MEDFORD/SOMERVILLE, Mass. (July 9, 2012, 3 PM EST) Researchers at Tufts University School of Engineering have discovered a way to maintain the potency of vaccines and other drugs -- that otherwise require refrigeration -- for months and possibly years at temperatures above 110 degrees F, by stabilizing them in a silk protein made from silkworm cocoons. Importantly, the pharmaceutical-infused silk can be made in a variety of forms such as microneedles, microvesicles and films that allow the non-refrigerated drugs to be stored and administered in a single device.
The Tufts findings address a serious obstacle to the effective use of life-saving pharmaceuticals: keeping them cold. Most vaccines, enzymes, and antibodies and many antibiotics and other drugs require constant refrigeration from manufacture to delivery to maintain their effectiveness.
International health experts estimate that nearly half of all global vaccines are lost due to breakdowns in the "cold chain." Even in industrialized nations, loss of drug efficacy at body temperature is a serious problem for advanced pharmaceutical delivery systems such as implantable drug-coated devices.
The research will be published before print in the Proceedings of the National Academy of Sciences (PNAS) Online Early Edition the week of July 9, 2012.
Tufts biomedical engineers led by David L. Kaplan, Ph.D., found that silk-stabilization preserved the efficacy of the measles, mumps and rubella (MMR) vaccine, as well as penicillin and tetracycline, at a wide range of temperatures (at least up to 60 degrees C or 140 F) significantly better than other options such as collagen encapsulants, dried powders and solutions.
"Silk protein has a unique structure and chemistry that makes it strong, resistant to moisture, stable at extreme temperatures, and biocompatible, all of which make it very useful for stabilizing antibiotics, vaccines and other drugs. The fact that we can also make silk into microneedles to deliver a vaccine is an enormous added advantage that can potentially provide a lot of useful solutions to stabilization, distribution and delivery," says Kaplan, who has been studying silk for two decades.
Nanoscale Bubble Wrap
Protein function depends on chains of amino acids folding into specific shapes. At higher temperatures or in the presence of water, the chains tend to unfold, then clump together, which renders them inactive. Silk fibroin is composed of interlocked crystalline sheets with numerous tiny hydrophobic pockets. The pockets trap and immobilize bioactive biomolecules -- keeping them from unfolding -- and also protect them from moisture. The end result is like enveloping a fragile material in a nanoscale Bubble Wrap.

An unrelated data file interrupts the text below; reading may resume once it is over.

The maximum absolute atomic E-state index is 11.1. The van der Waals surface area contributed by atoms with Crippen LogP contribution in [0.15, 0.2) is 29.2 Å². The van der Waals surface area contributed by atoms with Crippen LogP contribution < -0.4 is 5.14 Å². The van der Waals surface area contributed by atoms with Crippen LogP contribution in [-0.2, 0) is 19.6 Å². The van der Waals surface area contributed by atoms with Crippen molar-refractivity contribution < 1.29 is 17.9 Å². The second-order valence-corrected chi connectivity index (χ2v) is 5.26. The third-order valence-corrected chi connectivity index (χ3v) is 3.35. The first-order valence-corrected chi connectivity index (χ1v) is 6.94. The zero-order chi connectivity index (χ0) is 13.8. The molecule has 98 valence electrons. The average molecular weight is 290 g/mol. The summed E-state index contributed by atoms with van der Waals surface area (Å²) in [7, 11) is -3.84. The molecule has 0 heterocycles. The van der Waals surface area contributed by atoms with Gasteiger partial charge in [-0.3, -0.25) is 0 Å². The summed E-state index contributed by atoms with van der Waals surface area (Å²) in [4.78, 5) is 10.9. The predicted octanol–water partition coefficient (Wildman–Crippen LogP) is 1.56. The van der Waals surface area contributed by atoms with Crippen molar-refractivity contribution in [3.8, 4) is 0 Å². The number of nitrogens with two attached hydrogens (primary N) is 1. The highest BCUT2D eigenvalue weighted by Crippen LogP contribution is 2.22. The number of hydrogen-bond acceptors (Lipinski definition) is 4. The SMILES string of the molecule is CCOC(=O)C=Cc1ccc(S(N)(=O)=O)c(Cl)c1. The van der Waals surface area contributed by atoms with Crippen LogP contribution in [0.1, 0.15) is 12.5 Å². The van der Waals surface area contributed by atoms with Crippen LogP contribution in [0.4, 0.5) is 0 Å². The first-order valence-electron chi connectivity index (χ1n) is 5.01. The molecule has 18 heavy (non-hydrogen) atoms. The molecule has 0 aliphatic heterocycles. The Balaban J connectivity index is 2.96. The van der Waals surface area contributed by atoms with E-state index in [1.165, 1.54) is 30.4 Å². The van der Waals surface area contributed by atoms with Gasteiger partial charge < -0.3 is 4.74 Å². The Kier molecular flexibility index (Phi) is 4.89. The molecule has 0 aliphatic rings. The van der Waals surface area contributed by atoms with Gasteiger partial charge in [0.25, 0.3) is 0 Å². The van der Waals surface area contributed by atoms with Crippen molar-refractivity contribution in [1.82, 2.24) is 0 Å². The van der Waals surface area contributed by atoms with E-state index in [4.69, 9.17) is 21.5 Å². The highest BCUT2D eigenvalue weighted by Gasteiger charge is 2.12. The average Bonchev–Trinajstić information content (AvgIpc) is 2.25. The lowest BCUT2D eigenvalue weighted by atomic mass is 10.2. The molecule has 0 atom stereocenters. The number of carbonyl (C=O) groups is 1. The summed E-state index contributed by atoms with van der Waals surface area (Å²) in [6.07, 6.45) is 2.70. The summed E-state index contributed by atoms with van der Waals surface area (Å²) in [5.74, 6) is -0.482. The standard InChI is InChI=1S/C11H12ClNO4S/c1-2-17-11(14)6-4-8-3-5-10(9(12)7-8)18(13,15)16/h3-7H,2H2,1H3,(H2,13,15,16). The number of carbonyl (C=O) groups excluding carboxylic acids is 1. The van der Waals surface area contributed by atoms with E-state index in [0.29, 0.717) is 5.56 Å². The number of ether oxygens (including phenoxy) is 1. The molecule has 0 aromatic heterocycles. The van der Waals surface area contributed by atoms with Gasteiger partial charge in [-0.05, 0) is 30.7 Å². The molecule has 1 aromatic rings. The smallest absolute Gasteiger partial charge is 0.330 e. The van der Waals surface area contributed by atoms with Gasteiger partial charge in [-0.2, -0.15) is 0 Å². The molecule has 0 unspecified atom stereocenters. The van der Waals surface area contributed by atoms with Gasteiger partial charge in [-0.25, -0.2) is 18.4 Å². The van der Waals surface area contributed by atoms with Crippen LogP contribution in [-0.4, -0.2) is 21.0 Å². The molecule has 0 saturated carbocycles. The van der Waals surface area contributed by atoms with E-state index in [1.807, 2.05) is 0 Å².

According to the paper's first author, Jeney Zhang, who is pursuing a Tufts doctorate in chemical and biological engineering, silk stabilization has "the potential to significantly change the way we store and deliver pharmaceuticals, especially in the developing world."
Measles is one of the leading killers of children worldwide. Without refrigeration, the MMR vaccine rapidly loses potency. But after six months of storage in freeze-dried silk films at body temperature (37 C) and at 113 F (45 C), all components of the vaccine retained approximately 85 percent of their initial potency.
Silk-stabilized antibiotics also retained high activity. Storage in silk films at body temperature resulted in no activity loss for tetracycline, compared with an 80 percent loss within four weeks of storage in solution. Even for films stored at 140 F (60 C), tetracycline activity loss was only 10 percent after two weeks, compared with 100 percent loss after two weeks of storage in solution. No activity loss was observed for penicillin stored in silk films at 60 C for 30 days; in contrast, total activity loss was observed within 24 hours when penicillin was stored in solution at the same temperature.
Silk stabilization also protected the tetracycline against degradation by light, a benefit that the researchers did not anticipate, according to co-author and research assistant professor Bruce Panilaitis. Panilaitis earned his Ph.D. in biology at Tufts Graduate School of Arts and Sciences before joining Kaplan's lab in 2001 as a postdoctoral fellow.
So far, Panilaitis adds, the researchers haven't found any pharmaceutical that they have been unable to stabilize. This could be a "universal storage and handling system."
Additional authors on the paper include Eleanor Pritchard, who earned her doctorate in biomedical engineering at Tufts and is now a postdoctoral fellow at St. Jude Children's Research Hospital in Memphis; Xiao Hu, a biomedical engineering postdoctoral fellow who will join Rowan University as an assistant professor in September; Thomas Valentin, a biomedical engineering master's degree student; and Fiorenzo Omenetto, Ph.D., professor of biomedical engineering.
|Contact: Kim Thurler|